Publisher/developer Frictional Games Format PC, PS4 Release Out now
Survival-horror is, like many subgenre names, a vague label. Survival is the goal of most games, after all, and diminishingly few are the horror efforts that don’t induce fear through the threat of death. While Soma will inevitably be badged up this way, Frictional has conjured up a potent adventure that’s a great deal more than the sum of its body parts. Like Frictional’s past works, Penumbra and Amnesia,
Soma revels in the tactility of its environments and builds its set-pieces around inscrutable terrors. But it goes further by introducing a steak of playfully dark humour, used as a tension release valve as often as it is to underscore the unsettling ideas at its story’s heart. It ruminates on grand, troubling ethical and philosophical questions with uncommon maturity. And it poses moral quandaries with real bite, but never stoops to congratulate or admonish you for your choices.
It’s a remarkably confident step change for a studio that has, up until now, focused its creative energies entirely on finding clever ways to terrify. Soma’s remit is considerably broader and, as such, it has the potential to find itself in the position of both disappointing horror fanatics and scaring off adventure fans. But this precarious balancing act results in a game that better echoes the gallows-humour camaraderie and narrative beats of Hollywood’s greatest sci-fi horror films than any of its peers, including the brilliantly frightening – but rather po-faced – Alien: Isolation. (In fact, Soma includes an Aliens reference as evocative as anything in The Creative Assembly’s game.)
Soma attempts to pull off a similar sleight of hand with its AI, too, with more mixed success. Rather than rely on a single enigmatic foe, Frictional deploys a series of corridor-stalking aberrations, each with its own behaviours. It’s a concerted effort to avoid the erosion of jitters that Amnesia suffered from once you learned the tricks employed to make its creatures appear so threatening, but while Soma keeps you guessing, it doesn’t wholly avoid falling into the same trap.
The best of Soma’s mob of horrors is a creature that riffs on Amnesia’s Gatherers. It wears what looks like a diving helmet, brightly illuminated from the inside, and looking at it directly violently distorts the screen. You must try to keep it in the corner of your vision (though it’s more often directly behind you as you flee into the next room in the hope of finding somewhere to hide) in order to keep track of it. It’s a fantastic creation that’s set loose on you before you’ve had a chance to mentally map the areas it haunts, compounding the sense of panic you feel as you try to deal with it.
At the other end of the spectrum is a tumorous lump like a walking mass of doner meat. Despite its silly appearance, it’s still a threatening proposition initially. But the sections in which you encounter it afford too many opportunities to directly observe it, exposing rudimentary pathfinding that falls far short of the standards of Isolation’s merciless hunter. Most of Soma’s enemies are fond of trying to catch out sneaking players by turning around unexpectedly just after they set off down a corridor. It happens so often you’ll regularly be trapped in a hiding place for minutes at a time, and only some of the creatures consistently respond to the noise of, say, a tossed glass bottle. Soma’s most effective creations more than make up for its less successful ones, but without the ability to cower in cupboards, boxes or even under tables, the hide-and-seek stealth sections can feel less dynamic than those found in some of the game’s contemporaries. Frictional attempts to lessen frustrations by offering you a second chance if you’re caught, albeit one that comes with clouded vision and a beleaguering limp, but meet with capture a second time and you’re scuppered. Even more generously, there’s a way to restore your health – one so tightly bound to the expertly unfurled plot that we can’t describe it without spoiling things – and nearby enemies will give their presence away with a range of guttural noises and the flickering screen distortions that their proximity induces. It’s far from a perfect setup, but it’s a forgiving one that introduces a couple of additional safety nets between you and the already generous checkpointing system.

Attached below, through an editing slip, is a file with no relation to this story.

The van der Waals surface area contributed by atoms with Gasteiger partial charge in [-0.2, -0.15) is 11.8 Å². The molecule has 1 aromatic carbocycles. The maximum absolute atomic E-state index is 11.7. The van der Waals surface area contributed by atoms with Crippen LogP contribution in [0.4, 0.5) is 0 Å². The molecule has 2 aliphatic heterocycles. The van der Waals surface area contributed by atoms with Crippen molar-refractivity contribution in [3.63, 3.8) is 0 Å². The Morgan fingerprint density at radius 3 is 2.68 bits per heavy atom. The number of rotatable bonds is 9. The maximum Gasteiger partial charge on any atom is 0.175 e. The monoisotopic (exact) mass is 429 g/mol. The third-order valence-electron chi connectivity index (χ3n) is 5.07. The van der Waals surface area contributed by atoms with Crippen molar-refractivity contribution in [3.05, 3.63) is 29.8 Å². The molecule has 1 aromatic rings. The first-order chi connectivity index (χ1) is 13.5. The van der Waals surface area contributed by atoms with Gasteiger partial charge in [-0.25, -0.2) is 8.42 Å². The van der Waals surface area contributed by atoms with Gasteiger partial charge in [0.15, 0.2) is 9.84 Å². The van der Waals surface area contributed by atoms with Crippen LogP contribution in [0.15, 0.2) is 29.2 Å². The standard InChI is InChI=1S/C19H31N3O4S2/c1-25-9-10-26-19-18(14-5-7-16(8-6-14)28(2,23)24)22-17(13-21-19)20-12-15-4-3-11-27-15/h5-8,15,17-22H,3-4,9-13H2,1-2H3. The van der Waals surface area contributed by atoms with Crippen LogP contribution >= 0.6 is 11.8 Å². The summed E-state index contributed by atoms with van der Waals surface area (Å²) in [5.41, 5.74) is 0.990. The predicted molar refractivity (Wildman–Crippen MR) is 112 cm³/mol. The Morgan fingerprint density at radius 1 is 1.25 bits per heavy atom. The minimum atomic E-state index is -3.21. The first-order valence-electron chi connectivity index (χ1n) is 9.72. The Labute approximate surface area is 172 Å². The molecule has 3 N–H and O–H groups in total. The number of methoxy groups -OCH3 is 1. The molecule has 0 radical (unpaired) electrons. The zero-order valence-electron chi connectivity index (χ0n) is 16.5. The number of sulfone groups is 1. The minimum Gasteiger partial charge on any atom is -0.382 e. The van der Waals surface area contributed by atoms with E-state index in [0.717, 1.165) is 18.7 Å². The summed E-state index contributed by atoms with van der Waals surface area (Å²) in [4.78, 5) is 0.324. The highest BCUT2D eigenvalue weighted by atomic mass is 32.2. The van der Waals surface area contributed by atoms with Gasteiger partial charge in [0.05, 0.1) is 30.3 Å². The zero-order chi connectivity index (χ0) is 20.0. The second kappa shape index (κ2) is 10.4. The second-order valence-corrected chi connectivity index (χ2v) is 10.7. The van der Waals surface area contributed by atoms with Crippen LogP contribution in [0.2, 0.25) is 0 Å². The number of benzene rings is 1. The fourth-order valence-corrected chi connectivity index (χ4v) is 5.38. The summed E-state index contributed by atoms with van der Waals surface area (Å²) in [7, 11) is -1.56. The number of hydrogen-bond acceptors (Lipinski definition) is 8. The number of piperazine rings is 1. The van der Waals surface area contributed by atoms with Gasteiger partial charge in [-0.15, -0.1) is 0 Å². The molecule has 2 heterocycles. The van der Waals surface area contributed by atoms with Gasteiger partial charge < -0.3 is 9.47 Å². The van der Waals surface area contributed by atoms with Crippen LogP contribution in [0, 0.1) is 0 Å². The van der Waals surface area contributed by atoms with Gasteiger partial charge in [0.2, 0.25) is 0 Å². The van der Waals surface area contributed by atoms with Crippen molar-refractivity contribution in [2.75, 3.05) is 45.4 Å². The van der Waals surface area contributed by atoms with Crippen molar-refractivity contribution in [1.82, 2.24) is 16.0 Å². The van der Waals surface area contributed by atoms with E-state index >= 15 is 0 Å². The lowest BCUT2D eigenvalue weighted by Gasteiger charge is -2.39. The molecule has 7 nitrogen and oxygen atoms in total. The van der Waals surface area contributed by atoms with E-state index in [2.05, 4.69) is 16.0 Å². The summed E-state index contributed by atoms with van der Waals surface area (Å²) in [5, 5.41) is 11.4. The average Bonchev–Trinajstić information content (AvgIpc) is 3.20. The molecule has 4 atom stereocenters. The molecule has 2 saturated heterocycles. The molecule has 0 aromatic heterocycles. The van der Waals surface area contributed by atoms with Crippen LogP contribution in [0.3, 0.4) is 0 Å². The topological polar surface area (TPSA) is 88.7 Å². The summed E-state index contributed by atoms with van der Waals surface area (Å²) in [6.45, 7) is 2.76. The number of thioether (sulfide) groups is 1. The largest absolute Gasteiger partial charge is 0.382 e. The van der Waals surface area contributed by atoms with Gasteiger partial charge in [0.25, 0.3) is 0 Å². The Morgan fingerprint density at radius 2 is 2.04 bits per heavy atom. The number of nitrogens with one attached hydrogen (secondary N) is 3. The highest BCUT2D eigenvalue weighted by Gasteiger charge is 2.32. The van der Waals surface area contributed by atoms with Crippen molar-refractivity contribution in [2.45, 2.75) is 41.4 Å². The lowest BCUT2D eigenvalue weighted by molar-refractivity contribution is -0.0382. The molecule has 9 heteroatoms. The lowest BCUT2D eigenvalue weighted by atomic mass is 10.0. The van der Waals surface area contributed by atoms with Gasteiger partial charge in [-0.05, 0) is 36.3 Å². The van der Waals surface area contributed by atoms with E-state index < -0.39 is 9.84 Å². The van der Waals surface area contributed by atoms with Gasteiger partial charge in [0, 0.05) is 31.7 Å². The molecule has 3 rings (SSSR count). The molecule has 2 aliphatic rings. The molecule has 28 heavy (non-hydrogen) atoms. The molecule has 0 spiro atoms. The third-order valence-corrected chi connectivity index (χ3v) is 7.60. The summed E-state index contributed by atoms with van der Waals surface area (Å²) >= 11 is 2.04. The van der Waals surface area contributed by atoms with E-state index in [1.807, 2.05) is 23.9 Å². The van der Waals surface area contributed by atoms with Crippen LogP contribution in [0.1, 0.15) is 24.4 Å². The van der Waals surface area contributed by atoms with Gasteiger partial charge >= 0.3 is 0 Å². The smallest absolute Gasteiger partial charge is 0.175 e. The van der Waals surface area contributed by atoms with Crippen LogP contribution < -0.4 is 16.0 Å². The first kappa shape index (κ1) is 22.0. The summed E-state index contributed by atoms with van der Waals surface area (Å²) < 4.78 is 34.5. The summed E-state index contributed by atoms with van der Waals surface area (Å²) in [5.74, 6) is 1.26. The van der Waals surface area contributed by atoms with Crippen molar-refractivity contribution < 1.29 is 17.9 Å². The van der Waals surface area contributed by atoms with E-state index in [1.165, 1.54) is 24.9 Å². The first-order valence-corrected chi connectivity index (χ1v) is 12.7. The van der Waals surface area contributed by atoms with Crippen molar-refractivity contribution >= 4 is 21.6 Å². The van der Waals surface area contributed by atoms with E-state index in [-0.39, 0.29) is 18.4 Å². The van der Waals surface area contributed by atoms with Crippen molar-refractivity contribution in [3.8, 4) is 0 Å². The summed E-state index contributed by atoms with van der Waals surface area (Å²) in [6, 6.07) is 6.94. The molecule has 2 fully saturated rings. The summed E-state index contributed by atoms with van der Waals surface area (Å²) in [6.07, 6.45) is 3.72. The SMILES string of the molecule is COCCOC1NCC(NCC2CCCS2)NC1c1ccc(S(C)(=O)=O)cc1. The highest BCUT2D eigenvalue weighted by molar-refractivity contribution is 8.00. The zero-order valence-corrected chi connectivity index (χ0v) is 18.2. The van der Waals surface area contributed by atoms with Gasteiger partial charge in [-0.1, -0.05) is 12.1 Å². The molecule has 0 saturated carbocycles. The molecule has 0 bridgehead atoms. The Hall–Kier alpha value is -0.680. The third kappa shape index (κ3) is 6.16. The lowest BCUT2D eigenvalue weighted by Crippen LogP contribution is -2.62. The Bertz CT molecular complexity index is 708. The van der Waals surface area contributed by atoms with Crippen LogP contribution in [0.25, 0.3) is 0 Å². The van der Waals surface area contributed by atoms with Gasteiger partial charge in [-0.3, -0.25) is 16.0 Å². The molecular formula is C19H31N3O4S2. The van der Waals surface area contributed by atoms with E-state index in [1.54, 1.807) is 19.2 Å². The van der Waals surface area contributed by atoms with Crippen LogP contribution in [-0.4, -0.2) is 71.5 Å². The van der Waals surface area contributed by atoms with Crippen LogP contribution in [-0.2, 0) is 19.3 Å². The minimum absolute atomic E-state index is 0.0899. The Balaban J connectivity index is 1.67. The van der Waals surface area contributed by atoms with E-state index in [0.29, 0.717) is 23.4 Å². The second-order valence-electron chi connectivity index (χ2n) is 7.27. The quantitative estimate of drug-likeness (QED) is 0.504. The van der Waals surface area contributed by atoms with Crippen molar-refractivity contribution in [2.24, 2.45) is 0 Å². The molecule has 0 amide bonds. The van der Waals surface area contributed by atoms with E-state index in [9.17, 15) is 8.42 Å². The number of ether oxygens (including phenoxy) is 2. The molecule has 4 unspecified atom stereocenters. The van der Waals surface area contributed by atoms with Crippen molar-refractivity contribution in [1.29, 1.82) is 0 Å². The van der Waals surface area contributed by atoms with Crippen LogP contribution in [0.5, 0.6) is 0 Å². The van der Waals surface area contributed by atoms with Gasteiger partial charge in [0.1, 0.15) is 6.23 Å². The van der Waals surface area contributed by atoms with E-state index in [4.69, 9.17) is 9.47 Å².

While memorable, the infrequent enemy encounters are the weakest aspect of Soma. The game is at its best when you’re left to wander (and, indeed, wonder) about the dank, leaky compounds that make up Pathos-II, the apparently abandoned deep-sea science base in which the game is set. Every space feels like it has a practical purpose, and environments continually yield evidence that alludes to the lives of those who used to live and work in this unfamiliar, dangerous space. The game draws you in further by requiring that you use a combination of trigger and analogue stick to pull open drawers, throw huge switches to pressurise airlocks, and plug heavy-duty cables into machinery. This well-telegraphed palpability enriches each environmental puzzle and componentry fetchquest and adds tension as the loud clanks of your interactions threaten to attract unwelcome attention. There are also moments of real poignancy, and a couple of the decisions we were asked to make along the way, although having no bearing on the way the game plays out, left us reeling.
That Soma’s AI can’t quite live up to the assured poise of the rest of the game is inevitably disappointing, but then it’s also indicative of the spectacularly high standard of world-building and storytelling that’s on display here. Soma is consistently astonishing, and no monster, however unsettling its design, could ever hope to match the deeper psychological unease brought about by the game’s brilliant premise.
The enemy encounters are the weakest aspect of Soma. The game is at its best when you’re left to wander about